Tags

Graphic Novel Review: Grass Kings Volume 1

Grass Kings Volume One by Matt Kindt and Tyler Jenkins.  BOOM! Studios, 2018. 978168415115.  Reprints #1-#6 of the series.  176pp including a cover gallery and additional artwork.  https://amzn.to/2JYpDxJ The Grass Kingdom isn’t too far from the city of Cargill, on some land by the sea. It’s a place full of people seeking the freedom to live as they like. They’re ruled by Robert, but he’s been doing way too much drinking since he lost his daughter and his wife. The Kingdom is surviving because it has an airport and everything its residents need, including its own police officer. After Robert gives shelter to a woman on the run, all hell breaks loose. The Sheriff of Cargill wants her back, and sends in a thug, Big Dan, to provoke a response. It all ends up with a threat against all the residents of the Grass Kingdom, and they show everyone why that’s a very bad idea. Jenkins’ watercolors are fantastic, and […]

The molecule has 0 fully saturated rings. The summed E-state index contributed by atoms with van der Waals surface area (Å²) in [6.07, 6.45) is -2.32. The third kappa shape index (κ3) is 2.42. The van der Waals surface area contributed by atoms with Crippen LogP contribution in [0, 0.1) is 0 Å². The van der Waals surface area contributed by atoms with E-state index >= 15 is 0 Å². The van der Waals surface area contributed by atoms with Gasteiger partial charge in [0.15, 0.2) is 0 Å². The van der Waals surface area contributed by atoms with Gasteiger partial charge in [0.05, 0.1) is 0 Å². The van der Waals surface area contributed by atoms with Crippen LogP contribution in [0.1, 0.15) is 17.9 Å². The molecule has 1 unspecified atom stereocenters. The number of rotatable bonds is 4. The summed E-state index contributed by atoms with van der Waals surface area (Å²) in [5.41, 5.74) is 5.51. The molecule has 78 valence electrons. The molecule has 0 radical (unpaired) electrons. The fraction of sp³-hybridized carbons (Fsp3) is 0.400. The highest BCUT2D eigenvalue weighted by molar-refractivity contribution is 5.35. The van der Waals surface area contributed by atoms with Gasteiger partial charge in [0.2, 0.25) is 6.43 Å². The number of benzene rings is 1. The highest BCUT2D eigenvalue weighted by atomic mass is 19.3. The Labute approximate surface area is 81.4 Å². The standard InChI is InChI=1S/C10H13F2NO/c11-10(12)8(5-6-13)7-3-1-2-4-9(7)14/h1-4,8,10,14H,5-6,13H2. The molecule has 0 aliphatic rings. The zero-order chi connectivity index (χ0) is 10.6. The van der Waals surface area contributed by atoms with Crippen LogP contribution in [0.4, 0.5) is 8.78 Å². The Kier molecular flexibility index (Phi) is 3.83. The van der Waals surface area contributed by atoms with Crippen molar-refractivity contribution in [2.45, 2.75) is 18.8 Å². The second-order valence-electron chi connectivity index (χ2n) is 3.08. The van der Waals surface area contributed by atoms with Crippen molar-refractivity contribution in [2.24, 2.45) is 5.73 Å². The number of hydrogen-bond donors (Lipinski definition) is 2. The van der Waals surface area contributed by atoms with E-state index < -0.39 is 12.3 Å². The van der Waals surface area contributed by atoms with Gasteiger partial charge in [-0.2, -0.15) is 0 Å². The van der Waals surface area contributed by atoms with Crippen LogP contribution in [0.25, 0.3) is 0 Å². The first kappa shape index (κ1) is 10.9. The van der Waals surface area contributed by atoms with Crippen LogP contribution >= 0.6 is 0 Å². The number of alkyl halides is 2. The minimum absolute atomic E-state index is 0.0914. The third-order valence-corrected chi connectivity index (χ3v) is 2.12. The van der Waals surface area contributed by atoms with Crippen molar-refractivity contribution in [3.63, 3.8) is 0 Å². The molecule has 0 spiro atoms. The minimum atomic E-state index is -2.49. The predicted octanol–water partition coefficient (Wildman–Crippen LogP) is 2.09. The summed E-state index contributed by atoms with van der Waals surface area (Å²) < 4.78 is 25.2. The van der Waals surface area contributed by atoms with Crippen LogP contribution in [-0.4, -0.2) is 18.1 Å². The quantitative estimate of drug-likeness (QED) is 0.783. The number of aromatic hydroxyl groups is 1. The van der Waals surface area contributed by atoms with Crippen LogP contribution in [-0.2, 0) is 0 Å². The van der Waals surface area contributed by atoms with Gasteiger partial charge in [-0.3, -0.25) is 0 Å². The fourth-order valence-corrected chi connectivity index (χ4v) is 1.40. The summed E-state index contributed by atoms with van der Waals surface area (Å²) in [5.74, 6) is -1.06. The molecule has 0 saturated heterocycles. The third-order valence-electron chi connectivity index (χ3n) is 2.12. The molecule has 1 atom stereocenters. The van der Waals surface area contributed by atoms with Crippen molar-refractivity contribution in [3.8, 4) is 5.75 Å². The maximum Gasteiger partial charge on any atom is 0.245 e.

Tags